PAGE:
Drake, James (DNB00)
|←Drake, Francis Samuel||Dictionary of National Biography, 1885-1900, Volume 15
|Drake, John Poad→|
DRAKE, JAMES (1667–1707), political writer, was born in 1667 at Cambridge, where his father was a solicitor. He was educated at Wivelingham and Eton; admitted at Caius College, Cambridge, 20 March 1684; and graduated B.A. and M.A. with ‘unusual honours,’ it is said, ‘from men of the brightest parts.’ In 1693 he went to London, and was encouraged in the study of medicine by Sir Thomas Millington. He became M.B. in 1690 and M.D. in 1694. In 1701 he was elected F.R.S., and was admitted fellow of the College of Physicians 30 June 1706. In 1697 he had a share in a successful pamphlet called ‘Commendatory Verses upon the Author of Prince Arthur and King Arthur’ (Sir R. Blackmore). He became better known as a vigorous tory pamphleteer. In 1702 he published a pamphlet called ‘The History of the Last Parliament.’ It was written in the tory interest and accused the whigs of contemplating a ‘new model’ of ‘government’ and of systematically traducing the princess, now Queen Anne. The House of Lords had been investigating the report that William had plotted to secure the succession to the crown for the elector of Hanover. Drake's pamphlet was noticed in the course of the debate. He confessed the authorship and was summoned before the House of Lords, which ordered him to be prosecuted. He was tried and acquitted. In 1703 he published ‘Historia Anglo-Scotica,’ from a manuscript by an ‘unknown author.’ It was offensive to the presbyterians and was burnt at the Mercat Cross, Edinburgh, 30 June 1703. In 1704 he joined with Mr. Poley, member for Ipswich, in composing ‘The Memorial of the Church of England, humbly offered to the consideration of all true lovers of our Church and Constitution.’ This gave great offence to Marlborough and Godolphin, who were beginning to separate themselves from the tories. The book was also presented as a libel by the grand jury of the city on 31 Aug. 1705, and burnt by the common hangman. The queen mentioned it in her speech to the new parliament (27 Oct. 1705). After voting that the church was not in danger, both houses (14 Dec.) requested the queen to punish persons responsible for scandalous insinuations to the contrary. A proclamation was issued offering reward for the discovery of the authors of the memorial. The printer made a statement implicating three members of the House of Commons, Poley, Ward, and Sir Humphry Mackworth, but stated that the pamphlet was brought to him by two women, one of them masked, and the printed copies delivered by him to porters, some of whom were arrested. No further discoveries, however, were made. Drake escaped for the time, but was prosecuted in the following spring for some passages in the ‘Mercurius Politicus,’ a paper of which he was the author. He was convicted (14 Feb. 1706) of a libel, but a point was reserved, arising from a technical error. The word ‘nor’ had been substituted in the information for the word ‘not’ in the libel. Drake was acquitted upon this ground 6 Nov. 1706. The government then brought a writ of error; but meanwhile Drake's vexation and disappointments and ‘ill-usage from some of his party’ threw him into a fever, of which he died at Westminster, 2 March 1706–7.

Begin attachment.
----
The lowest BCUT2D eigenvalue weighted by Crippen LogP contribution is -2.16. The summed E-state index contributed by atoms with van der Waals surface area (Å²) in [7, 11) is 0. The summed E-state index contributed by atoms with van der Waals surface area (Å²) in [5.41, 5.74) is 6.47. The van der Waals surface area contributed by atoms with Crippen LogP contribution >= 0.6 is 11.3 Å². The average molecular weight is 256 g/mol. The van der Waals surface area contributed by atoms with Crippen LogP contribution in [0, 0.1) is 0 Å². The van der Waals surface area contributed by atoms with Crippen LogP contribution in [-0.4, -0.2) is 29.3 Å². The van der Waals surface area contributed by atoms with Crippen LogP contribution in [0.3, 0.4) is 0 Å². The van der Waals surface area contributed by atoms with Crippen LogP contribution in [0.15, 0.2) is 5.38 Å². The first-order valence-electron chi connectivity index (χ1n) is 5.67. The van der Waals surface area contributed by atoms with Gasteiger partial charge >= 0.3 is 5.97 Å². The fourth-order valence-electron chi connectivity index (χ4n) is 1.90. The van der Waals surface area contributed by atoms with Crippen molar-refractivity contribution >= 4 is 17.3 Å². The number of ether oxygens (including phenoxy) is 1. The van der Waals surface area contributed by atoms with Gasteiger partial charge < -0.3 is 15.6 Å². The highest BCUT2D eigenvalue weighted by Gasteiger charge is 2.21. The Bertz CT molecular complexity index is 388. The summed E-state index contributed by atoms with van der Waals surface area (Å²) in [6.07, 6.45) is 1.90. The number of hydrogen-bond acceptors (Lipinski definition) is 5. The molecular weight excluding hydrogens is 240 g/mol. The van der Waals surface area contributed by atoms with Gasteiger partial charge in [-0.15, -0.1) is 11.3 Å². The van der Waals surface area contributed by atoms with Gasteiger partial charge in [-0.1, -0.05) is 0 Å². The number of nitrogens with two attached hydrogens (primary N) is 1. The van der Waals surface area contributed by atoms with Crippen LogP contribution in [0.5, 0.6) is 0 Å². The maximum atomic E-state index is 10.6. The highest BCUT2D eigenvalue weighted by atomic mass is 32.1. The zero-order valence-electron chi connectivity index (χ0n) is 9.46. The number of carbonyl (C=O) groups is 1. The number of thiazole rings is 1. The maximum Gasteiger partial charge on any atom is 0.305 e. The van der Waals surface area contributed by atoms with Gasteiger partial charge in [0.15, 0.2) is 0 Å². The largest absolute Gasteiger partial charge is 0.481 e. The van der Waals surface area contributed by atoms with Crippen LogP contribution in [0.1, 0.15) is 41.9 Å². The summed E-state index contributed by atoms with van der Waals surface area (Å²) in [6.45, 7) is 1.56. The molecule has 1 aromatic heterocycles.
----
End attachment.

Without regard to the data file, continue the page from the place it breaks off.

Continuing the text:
Drake also wrote ‘The Sham Lawyer, or the Lucky Extravagant’ (adapted from Fletcher's ‘Spanish Curate’ and ‘Wit without Money’), acted in 1697 and printed, according to the title-page, ‘as it was damnably acted at Drury Lane.’ He is also said to have written ‘The Antient and Modern Stages Reviewed’ (1700), one of the replies to Jeremy Collier, and prefixed a life to the works of Tom Brown (1707). A medical treatise called ‘Anthropologia Nova, or a New System of Anatomy,’ was published just before his death in 1707. It reached a second edition in 1717, and a third in 1727, and was popular until displaced by Cheselden's ‘Anatomy.’ ‘Orationes Tres’ on medical subjects were printed in 1742. He contributed a paper upon the influence of respiration on the action of the heart to the ‘Philosophical Transactions,’ xxiii. 1217. His portrait, by Thomas Foster, was engraved by Van der Gucht, and is prefixed to his ‘Anatomy.’
[Biog. Brit.; Boyer's Queen Anne, pp. 18, 19, 210, 218, 220, 221, 286; Life of Drake prefixed to ‘Memorial,’ 1711; Life (apparently very inaccurate) in Monthly Miscellany (1710), pp. 140–142; Hearne's Collections (Doble), i. 11, 59, 66, 155, 186, ii. 14; Biog. Dram. (Langbaine); Nichols's Lit. Anecd. i. 133, 340; Munk's Coll. of Phys. ii. 15; Bromley's Catalogue of Engraved Portraits, x. 233; Notes and Queries, 1st ser. viii. 272, 346.]